“Some of our reforms are yielding positive results, with significant improvements between 2018 and 2019. We believe we can do more to improve revenues, especially remittances from GOEs, possibly up to N1tn per annum.”

Speaking on the key assumptions of the MTEF/FSP, the minister, among others, said, “Inflation, however, is expected to remain above single-digit over the medium term, given the structural issues impacting on the cost of doing business, including the high cost of distribution.”

On the management of the fiscal crisis, the minister noted that fiscal measures were being instituted to improve government revenue and entrench a regime of prudence, with emphasis on achieving value for money.

“The goal of fiscal interventions will be to keep the economy active through carefully calibrated regulatory/policy measures designed to boost domestic value addition, de-risk the enterprise environment, attract external investment and sources of funding, etc.,” the minister stated.

The minister noted that the draft 2021-2023 MTEF/FSP was prepared against the backdrop of a global recession and heightened global economic uncertainty.

The document further read, “The medium-term outlook for Nigeria suggests that fiscal risks are somewhat elevated, largely due to COVID-19 related disruptions, which have exacerbated structural weaknesses in the economy.

“Nigeria faces significant medium-term fiscal challenges, especially with respect to its revenues, which, if not addressed, could snowball into a debt sustainability crisis.”

Already, Nigerians are becoming agitated by the rising debt profile of the country, with the National Assembly raising concerns over external loan agreements between Nigeria and global bodies, especially the China Export-Import Bank.

BIG STORY

JUST IN: Many Missing As Truck Plunges Into Lagos River

Gbemileke Ajayi

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Many people have been declared missing after a truck fell off the Berger bridge into the Epe river in Lagos State on Friday night.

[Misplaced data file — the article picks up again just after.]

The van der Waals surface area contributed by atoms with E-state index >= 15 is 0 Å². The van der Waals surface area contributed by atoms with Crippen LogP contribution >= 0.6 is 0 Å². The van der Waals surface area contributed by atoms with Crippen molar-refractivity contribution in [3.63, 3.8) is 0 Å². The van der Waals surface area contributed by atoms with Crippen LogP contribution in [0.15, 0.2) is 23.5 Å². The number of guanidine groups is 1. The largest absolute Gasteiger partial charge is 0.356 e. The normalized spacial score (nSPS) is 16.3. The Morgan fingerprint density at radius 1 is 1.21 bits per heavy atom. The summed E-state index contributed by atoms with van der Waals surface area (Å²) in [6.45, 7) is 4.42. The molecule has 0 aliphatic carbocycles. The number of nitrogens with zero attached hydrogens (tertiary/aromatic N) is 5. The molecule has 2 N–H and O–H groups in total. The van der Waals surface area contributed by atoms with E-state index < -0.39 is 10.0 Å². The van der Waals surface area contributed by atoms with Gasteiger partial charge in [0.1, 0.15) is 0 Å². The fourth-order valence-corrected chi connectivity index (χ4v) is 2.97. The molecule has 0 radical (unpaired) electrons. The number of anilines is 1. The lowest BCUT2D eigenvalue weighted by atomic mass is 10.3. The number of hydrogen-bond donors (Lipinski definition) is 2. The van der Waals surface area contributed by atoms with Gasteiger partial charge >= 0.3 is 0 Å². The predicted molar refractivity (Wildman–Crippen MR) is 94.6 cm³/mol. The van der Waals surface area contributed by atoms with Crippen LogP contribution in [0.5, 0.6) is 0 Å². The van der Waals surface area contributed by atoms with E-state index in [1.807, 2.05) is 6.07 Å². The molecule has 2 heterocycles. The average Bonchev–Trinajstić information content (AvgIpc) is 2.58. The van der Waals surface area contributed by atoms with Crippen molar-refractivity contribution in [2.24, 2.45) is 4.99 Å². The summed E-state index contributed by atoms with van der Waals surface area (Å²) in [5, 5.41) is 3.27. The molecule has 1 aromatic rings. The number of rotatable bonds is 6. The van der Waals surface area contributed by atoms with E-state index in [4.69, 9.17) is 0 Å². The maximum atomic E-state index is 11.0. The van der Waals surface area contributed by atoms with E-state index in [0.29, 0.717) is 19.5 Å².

As at the time of filing this report, the number of persons in the truck was unknown.

However, the Lagos State Emergency Management Agency (LASEMA) confirmed the incident on Saturday.

Head, Public Affairs of LASEMA, Nosa Okunbor, said search and rescue operations are ongoing.

More to come.

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BIG STORY

‘Jail Me But Set Him Free’ — Foreign Activist Writes Buhari Over 13-Year-Old Sentenced For Blasphemy In Kano

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Piotr Cywinski

Piotr Cywinski, director of Auschwitz Memorial in Poland, says he is ready to be imprisoned in Nigeria so that Umar Farouq, a 13-year-old boy sentenced for blasphemy, can regain freedom.

A Sharia court in Kano had convicted Farouq for “using disparaging language on Allah” during a disagreement with his friend.

In a letter dated September 25 and addressed to President Muhammadu Buhari, Cywinski sought pardon for Farouq.

He said if Buhari is unable to facilitate the teenager’s release, he and 119 volunteers would serve a month in a Nigerian prison on Farouq’s behalf.

“I permit myself to write to you personally about a young boy named Omar Farouq, who was convicted recently in a Sharia court in Kano State in north-west Nigeria after being accused of blasphemy used during an argument with a friend,” he said.

“I wish to request the pardon of this 13-year-old boy. Regardless of what he said, he cannot be treated as fully aware and responsible, given his age.